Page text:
So let's look at the second chart, instead. Famously, it tells the story of Britain's retreat from its status as "workshop to the world" through what is supposedly the definitive index of production. Great powers are manly, and you don't get any manlier than iron and steel production! (Must . . not . . .link . . to . ..Simpsons.) The move from indexing pig iron production in 1890 to "steel thereafter") seems pretty dubious, but it does give our "America overtakes Britain in 1890, Germany in 1900[asterisk]" a smoother flow in the trends. The American crash over the 1930--8 interval can be written off to the Depression, as long as we don't set some  kind of trend that will lead us to writing off the German overtaking of 1938 to the opening of Reichswerke Herman Goering, or, for that matter, the Anschluss. 

The particular problem with this charge is not my astonishment at the vigorous rebound of the British steel industry after WWII, which none of my undergraduate reading in the subject of "Great Powers, Rising and Declining," led me to expect, but rather Engineering's old go-to photograph of massive grids of high-strength, heat-treated, manganese steel rails for major street intersections, which went in around northern England in the course of the 1930s to replace fifty-year old Bessemer steel pieces, fabricated in place. Not all steel is the same, and for these charts to be useful, we would need to break production down in much greater detail.  Here's a basic discussion of rail steel for the home hobbyist. 

But is this story all that helpful? It is difficult to measure the relative size of national economies or economic sectors within that economy as far back as the Nineteenth Century. In Britain, or England's case, we would want to know about mining, agriculture and services as well as industry, and we would have to dive into the sticky matter of "invisible exports." 

In the latter case, we have all kinds of "invisible exports," from investments in Barcelona tramways to shipping to finance. In general, we're a bid queasy about Third World bonds, all in for shipping, and would love to not talk at all about the "vampire squids" of finance, where anti-Semitism always seems to lurk on the one hand, and savage imperialist exploitation, on the other. (It rather shakes ones confidence in the benevolence of the British Empire to learn that the Indian peasantry's per capita access to "foodstuffs" fell between 1871 and 1947, for example.) Fortunately, no-one understands the classic gold standard, Bretton Woods, or the mid-century London stock exchange, so we are spared of having to talk about it.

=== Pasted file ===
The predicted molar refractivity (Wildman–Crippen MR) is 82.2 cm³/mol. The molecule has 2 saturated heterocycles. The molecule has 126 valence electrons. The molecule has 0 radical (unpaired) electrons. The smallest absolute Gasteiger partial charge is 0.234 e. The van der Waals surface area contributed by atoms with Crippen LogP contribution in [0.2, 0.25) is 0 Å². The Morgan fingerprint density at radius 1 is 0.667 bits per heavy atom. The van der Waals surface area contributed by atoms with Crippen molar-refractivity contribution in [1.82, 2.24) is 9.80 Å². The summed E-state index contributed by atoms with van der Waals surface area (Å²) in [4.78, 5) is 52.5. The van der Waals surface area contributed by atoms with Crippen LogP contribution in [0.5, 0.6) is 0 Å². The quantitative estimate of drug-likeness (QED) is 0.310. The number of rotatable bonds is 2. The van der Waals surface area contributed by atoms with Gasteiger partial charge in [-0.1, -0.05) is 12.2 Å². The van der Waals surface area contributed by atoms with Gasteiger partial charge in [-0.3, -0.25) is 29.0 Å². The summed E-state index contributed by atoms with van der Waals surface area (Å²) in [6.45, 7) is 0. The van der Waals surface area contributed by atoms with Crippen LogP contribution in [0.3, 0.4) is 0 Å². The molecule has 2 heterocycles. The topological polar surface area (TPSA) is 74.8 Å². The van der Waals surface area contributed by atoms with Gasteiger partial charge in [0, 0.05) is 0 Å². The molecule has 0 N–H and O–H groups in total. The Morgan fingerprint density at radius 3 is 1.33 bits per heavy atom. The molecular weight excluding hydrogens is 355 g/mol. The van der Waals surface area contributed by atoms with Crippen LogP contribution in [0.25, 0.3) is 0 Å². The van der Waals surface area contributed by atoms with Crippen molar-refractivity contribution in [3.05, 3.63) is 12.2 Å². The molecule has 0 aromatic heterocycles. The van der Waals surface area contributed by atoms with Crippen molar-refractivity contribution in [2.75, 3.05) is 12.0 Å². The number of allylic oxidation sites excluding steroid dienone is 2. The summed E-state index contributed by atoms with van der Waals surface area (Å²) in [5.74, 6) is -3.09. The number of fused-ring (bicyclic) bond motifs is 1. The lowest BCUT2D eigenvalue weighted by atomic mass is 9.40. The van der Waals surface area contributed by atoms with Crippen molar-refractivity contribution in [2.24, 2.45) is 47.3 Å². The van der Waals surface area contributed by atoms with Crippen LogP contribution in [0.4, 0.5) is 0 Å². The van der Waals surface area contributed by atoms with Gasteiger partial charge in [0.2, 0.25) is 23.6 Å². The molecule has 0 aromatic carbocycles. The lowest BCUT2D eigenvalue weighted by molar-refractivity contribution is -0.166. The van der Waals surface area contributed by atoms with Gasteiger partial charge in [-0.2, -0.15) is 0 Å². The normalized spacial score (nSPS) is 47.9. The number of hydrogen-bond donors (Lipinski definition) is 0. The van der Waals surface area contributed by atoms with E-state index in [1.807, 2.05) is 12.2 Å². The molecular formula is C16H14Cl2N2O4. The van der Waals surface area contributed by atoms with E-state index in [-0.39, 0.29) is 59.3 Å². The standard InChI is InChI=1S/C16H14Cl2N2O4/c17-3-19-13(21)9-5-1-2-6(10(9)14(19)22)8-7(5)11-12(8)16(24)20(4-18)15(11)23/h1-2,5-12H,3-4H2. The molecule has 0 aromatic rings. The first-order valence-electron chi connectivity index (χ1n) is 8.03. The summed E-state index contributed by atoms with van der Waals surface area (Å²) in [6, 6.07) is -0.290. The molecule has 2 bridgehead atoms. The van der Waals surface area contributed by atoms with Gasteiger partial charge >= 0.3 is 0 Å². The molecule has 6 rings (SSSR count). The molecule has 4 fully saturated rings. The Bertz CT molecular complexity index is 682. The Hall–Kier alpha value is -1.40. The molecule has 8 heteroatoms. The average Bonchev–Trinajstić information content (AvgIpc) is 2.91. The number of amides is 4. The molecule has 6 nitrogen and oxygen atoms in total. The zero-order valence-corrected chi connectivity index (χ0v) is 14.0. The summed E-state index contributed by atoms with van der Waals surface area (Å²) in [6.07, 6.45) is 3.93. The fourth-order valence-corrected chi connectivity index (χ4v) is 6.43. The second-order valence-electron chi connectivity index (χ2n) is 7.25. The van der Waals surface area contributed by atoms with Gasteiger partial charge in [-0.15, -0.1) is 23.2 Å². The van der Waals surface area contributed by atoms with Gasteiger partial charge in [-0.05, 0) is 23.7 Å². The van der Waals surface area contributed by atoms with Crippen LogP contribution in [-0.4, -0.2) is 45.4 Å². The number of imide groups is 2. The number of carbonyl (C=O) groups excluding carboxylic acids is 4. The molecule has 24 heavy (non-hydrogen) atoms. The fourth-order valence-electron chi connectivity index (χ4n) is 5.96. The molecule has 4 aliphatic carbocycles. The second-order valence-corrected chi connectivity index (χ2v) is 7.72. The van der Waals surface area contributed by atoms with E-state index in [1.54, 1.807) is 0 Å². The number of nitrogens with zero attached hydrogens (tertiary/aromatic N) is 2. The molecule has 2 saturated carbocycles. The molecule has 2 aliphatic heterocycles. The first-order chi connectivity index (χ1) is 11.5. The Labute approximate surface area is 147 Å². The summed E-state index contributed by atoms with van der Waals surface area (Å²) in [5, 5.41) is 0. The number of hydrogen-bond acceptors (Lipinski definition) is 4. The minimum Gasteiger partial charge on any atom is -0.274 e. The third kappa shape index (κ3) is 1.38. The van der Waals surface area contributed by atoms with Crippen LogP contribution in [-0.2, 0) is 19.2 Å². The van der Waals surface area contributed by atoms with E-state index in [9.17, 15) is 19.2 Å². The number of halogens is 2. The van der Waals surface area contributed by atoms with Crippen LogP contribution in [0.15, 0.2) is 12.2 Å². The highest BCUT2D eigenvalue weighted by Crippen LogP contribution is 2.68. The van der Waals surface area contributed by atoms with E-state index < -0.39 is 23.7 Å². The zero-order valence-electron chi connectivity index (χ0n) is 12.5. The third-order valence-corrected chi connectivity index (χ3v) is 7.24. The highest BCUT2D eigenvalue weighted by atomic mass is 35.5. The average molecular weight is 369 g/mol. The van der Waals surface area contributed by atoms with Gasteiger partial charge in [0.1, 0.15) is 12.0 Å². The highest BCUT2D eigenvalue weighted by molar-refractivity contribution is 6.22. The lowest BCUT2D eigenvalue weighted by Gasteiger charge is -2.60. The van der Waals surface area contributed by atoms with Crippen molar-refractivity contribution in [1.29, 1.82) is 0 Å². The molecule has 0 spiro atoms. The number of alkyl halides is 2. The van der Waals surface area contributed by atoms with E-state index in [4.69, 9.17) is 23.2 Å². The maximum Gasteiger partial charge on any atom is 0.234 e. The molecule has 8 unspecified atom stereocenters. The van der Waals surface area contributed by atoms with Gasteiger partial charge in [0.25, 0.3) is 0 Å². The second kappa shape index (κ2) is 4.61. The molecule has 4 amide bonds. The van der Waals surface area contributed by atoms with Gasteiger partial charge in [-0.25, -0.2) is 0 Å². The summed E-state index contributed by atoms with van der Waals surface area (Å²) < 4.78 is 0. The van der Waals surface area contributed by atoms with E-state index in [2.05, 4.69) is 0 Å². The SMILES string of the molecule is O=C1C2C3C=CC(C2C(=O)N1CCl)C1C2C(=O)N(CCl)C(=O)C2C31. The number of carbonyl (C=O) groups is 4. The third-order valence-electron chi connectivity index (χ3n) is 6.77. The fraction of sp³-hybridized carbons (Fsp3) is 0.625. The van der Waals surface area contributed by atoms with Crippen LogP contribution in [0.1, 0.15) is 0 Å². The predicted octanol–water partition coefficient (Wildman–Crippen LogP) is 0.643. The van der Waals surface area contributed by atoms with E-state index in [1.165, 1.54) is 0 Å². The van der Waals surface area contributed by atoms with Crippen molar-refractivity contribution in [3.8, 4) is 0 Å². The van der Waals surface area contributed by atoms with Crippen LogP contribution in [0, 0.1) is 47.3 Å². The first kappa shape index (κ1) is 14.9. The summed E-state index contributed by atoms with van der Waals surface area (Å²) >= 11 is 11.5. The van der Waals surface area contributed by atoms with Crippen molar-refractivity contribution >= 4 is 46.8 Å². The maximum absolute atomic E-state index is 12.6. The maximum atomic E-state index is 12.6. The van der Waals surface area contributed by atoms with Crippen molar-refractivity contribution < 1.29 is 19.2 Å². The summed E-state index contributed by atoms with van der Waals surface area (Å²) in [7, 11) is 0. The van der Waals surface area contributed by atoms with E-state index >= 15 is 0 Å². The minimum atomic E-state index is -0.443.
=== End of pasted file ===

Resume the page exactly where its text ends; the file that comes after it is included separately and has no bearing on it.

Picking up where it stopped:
Hey, did you know that Jinx Falkenberg was born in Barcelona, spent her early years in Santiago, Chile, went to Hollywood High School, and was a "lifelong Republican?" Clearly her new radio show was the most important news story of the week of 25 August, 1947! 

But is there more to the story even than this? In 1865, William Stanley Jevons' The Coal Question, introduced the idea, that, in effect, the growth of the British coal mining industry was a free lunch for Britain that could not go on indefinitely.  In the absence of better statistics, Jevons draws a series of exponential curves of growth and says, in effect, "what about that?" The inference is that "coal," and not cotton, finance or shipping, is "the source of the UK's prosperity and global dominance." 

Cue The Economist talking about how if the industry could just scare up ten million tons of coal for export out of the 200 million being hoisted, postwar Britain's balance of trade issues would be solved. As Jevons wrote in 1865, "[H]ow shortened and darkened will the prospects of the country appear [in fifty years time], with mines already deep, fuel dear, and yet a high rate of consumption to keep up if we are not to retrograde."

Jevons does a good job of capturing the problem of ever-rising marginal costs of production in his characterisation of  a future of "deep mines" and "dear fuel," but misses what is now a classic problem of the "natural resources curse," its effect on the exchange rate, the key mechanism of what The Economist identified in 1977 as "the Dutch Disease." Assuming that Britain was afflicted with the Dutch Disease in the last third of the Nineteenth Century, when sterling stopped trading at a reliable premium on its official gold standard value, per the sixty-year-old data of Davis and Hughes, we have what is very much an alternate story of Britain's decline as "workshop to the world," and an explanation for its brief-lived post-WWII recovery between coal and North Sea oil. It's all about coal. (And an orgy of foreign investment based on that high sterling exchange rate.) this doesn't explain why rapacious exploitation of the Indian peasantry would be part of the story, except that if you can get away with it, why not?